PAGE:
______________________________________No.              1       2       3     4______________________________________Thickness of layers, cmFloc             30      30      50    50Sawdust          30      20      20    10Earth            27      37      17    27Ratio Sawdust/floc            1       0.67    0.4   0.2Starting Consistency            Hard    Hard    Hard  HardConsistency after 2 days            "       "       "     "after 6 days     "       "       "     "after 22 days    "       "       "     "after 30 days    Soft    "       "     "Settlement, cmafter 6 days     4       3       1     3after 22 days    4       3       2     4after 30 days    4       4       2     5______________________________________

It can be seen, by comparison with example 11, that sawdust provided excellent results, particularly for a sawdust-floc ratio of 0.4 in example 3.

EXAMPLE 5

The absorbent material was constituted by sawdust in conjunction with corn refuse compacted 5 times, that is, compressed to one fifth of their volume. The thicknesses of the layers in this case were: floc 30 cm; sawdust 10 cm; compacted corn waste 2 cm; earth 45 cm. The ratio of floc to sawdust + corn waste amounted to 0.4.

The consistency remained hard until the 22nd day; it became soft after one month following the rain mentioned above, as in example 1.

Settlement varied from 2 cm after 2 days to 10 cm after 30 days. Since this settlement was only 7 cm after 3 weeks, it can be considered that the use of sawdust in conjunction with corn waste is nevertheless highly advantageous.

EXAMPLES 6 to 9

The absorbent material tested was constituted by corn waste compacted 5 to 10 times.

______________________________________No.              6       7       8     9______________________________________Thickness of layers, cmFloc             50      30      50    30Corn Waste       1       3       6     7Earth            36      54      31    50Ratio waste/floc 0.02    0.1     0.12  0.23Starting consistency            Hard    Hard    Hard  HardConsistency after 2 days            "       "       "     "after 6 days     "       "       "     "after 22 days    Soft    "       "     "after 30 days    "       Soft    Soft  SoftSettlement, cmafter 2 days     2       2       2     2after 6 days     7       8       8     9after 22 days    11      14      11    14after 30 days    11      14      14    14______________________________________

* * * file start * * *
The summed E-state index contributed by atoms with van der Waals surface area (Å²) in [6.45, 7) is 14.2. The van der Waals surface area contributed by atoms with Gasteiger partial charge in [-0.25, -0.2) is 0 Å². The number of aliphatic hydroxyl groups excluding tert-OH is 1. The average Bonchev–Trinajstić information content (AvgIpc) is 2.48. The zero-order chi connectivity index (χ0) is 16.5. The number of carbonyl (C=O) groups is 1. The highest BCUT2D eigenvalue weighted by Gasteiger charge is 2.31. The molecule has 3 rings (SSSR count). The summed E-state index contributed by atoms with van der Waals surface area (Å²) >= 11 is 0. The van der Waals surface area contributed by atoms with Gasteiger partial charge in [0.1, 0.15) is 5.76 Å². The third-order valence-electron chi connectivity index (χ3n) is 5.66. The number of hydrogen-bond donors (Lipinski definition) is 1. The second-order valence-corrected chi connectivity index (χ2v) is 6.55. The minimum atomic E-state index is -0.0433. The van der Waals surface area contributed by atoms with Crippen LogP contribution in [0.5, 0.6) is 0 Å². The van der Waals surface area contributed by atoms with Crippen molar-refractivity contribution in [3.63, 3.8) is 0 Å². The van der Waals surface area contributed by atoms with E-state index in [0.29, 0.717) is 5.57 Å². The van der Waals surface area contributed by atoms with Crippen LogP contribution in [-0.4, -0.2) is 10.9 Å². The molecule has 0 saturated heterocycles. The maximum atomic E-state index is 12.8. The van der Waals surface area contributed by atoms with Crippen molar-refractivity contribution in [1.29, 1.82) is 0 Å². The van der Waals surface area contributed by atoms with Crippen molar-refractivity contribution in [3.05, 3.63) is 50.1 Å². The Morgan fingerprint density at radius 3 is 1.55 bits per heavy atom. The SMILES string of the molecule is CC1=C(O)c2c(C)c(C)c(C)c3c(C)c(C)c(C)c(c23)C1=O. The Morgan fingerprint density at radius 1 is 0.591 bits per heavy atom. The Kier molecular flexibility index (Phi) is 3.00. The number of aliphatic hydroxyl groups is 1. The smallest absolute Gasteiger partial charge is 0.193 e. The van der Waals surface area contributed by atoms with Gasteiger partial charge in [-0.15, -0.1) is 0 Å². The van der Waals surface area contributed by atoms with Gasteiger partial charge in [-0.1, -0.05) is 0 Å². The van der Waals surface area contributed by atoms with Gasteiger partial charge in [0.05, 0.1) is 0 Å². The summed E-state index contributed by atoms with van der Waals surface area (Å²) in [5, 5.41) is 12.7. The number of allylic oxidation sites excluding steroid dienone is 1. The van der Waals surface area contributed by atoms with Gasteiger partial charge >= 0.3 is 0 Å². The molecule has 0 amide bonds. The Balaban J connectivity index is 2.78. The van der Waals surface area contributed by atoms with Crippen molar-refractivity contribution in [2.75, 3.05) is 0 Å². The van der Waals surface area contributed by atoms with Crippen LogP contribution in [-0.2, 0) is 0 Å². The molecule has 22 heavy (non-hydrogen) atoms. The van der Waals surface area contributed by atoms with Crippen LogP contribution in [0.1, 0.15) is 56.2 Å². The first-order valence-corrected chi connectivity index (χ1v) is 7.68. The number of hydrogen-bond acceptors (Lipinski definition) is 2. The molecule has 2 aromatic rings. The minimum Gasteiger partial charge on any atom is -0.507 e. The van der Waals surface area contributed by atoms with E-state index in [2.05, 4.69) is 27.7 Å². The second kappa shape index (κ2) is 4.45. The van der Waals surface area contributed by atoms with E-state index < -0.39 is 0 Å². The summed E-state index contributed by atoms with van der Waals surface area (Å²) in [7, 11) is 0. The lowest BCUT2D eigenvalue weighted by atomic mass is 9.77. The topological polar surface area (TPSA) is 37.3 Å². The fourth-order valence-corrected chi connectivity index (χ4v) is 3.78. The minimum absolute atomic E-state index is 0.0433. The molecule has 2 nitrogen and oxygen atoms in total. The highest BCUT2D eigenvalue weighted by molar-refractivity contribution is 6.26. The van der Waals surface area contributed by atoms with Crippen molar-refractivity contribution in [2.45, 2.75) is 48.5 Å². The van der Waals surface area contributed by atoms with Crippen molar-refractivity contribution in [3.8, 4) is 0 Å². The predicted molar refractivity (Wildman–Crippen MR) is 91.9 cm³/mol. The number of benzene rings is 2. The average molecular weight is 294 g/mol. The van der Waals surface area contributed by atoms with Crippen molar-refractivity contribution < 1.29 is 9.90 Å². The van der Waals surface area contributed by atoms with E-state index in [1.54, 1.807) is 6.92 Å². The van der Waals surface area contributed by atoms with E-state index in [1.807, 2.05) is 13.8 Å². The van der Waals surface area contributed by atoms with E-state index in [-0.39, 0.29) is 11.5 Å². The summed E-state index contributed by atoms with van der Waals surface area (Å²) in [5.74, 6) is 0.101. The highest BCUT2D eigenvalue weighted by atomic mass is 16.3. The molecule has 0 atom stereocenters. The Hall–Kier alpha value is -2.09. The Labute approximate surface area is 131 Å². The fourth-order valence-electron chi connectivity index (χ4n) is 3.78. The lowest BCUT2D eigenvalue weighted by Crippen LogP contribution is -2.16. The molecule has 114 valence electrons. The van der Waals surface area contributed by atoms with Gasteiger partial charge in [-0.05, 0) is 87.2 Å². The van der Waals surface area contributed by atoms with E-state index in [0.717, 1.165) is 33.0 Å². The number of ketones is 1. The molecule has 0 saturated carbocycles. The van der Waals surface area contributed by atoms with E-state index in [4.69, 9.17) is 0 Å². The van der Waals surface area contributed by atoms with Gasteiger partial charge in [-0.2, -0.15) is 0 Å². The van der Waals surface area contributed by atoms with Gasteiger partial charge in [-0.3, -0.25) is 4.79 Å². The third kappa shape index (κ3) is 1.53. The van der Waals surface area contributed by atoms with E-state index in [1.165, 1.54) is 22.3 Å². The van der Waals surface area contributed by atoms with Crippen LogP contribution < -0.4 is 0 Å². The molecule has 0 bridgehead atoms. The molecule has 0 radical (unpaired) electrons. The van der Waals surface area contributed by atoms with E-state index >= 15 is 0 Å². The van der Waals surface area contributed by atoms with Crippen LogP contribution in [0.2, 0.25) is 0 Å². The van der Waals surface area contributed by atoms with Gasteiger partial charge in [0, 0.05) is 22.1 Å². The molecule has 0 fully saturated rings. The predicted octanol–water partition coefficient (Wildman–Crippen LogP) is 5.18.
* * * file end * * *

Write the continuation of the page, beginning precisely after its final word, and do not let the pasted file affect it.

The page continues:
Although the results are not as good as with sawdust, there is, nevertheless, definite stabilization of the fill ground of the mud-pit.

EXAMPLE 10

In this example was tested as absorbent material, a mineral substance, namely slag from aluminum manufacture.

On 30 cm of floc was spread 8 cm of slag, which was then covered with 49 cm of earth. The ratio of slag to floc is 0.27.

From the second day on, the ground becomes soft and remains thus for the entire 30 days of the experiment. The settlement if 9 cm after only 2 days and reaches 18 cm after a month.

Aluminum slag, therefore, does not constitute an absorbent material of interest.

EXAMPLE 11

This is the comparative (control) experiment, carried out simultaneously with examples 1 to 10, with no absorbent material Into the drum was put only 50 cm of floc covered with 37 cm of earth. The latter is soft from the start and did not become any firmer. Settlement is 8 cm after 2 days, 15 cm after 3 weeks and 16 cm after a month. Surface water quickly appears, creating a new mud pit.

Patent Citations
Cited PatentFiling datePublication dateApplicantTitle
US3797250 *Feb 7, 1972Mar 19, 1974Exxon Research Engineering CoCapillary device
US3920795 *Mar 8, 1973Nov 18, 1975Dravo CorpStabilization of sludge slurries
US3996696 *Nov 19, 1975Dec 14, 1976Mobil Oil CorporationFlocculation process
Referenced by
Citing PatentFiling datePublication dateApplicantTitle
US4403891 *Oct 9, 1980Sep 13, 1983Toa Grout Kogyo Co., Ltd.Natural cellulose fibers, paper stock and bentonite
US4749479 *Apr 13, 1984Jun 7, 1988Phillips Petroleum CompanyForcing slurry through polypropylene fabric
US4752402 *Sep 22, 1987Jun 21, 1988Phillips Petroleum CompanySettling pond separation using permeable fabric and weighting
US5803670 *Aug 19, 1997Sep 8, 1998Compostella Compania Maritime Ltd.Method of cultivation of coal and lignite infields formed by uncovering (open cast mining)
US8002050May 5, 2009Aug 23, 2011Frazier W LynnCompletion technique and treatment of drilled solids
US20110176871 *Jan 13, 2011Jul 21, 2011Lbi, LlcReserve pit remediation
WO2011088258A2 *Jan 13, 2011Jul 21, 2011Lbi, LlcReserve pit remediation
Classifications
U.S. Classification47/58.10R, 47/DIG.10, 405/264
International ClassificationE21B21/00, E02F5/22, E21B41/00
Cooperative ClassificationE02F5/223, Y10S47/10, E21B21/00, E21B41/00
European ClassificationE21B41/00, E21B21/00, E02F5/22B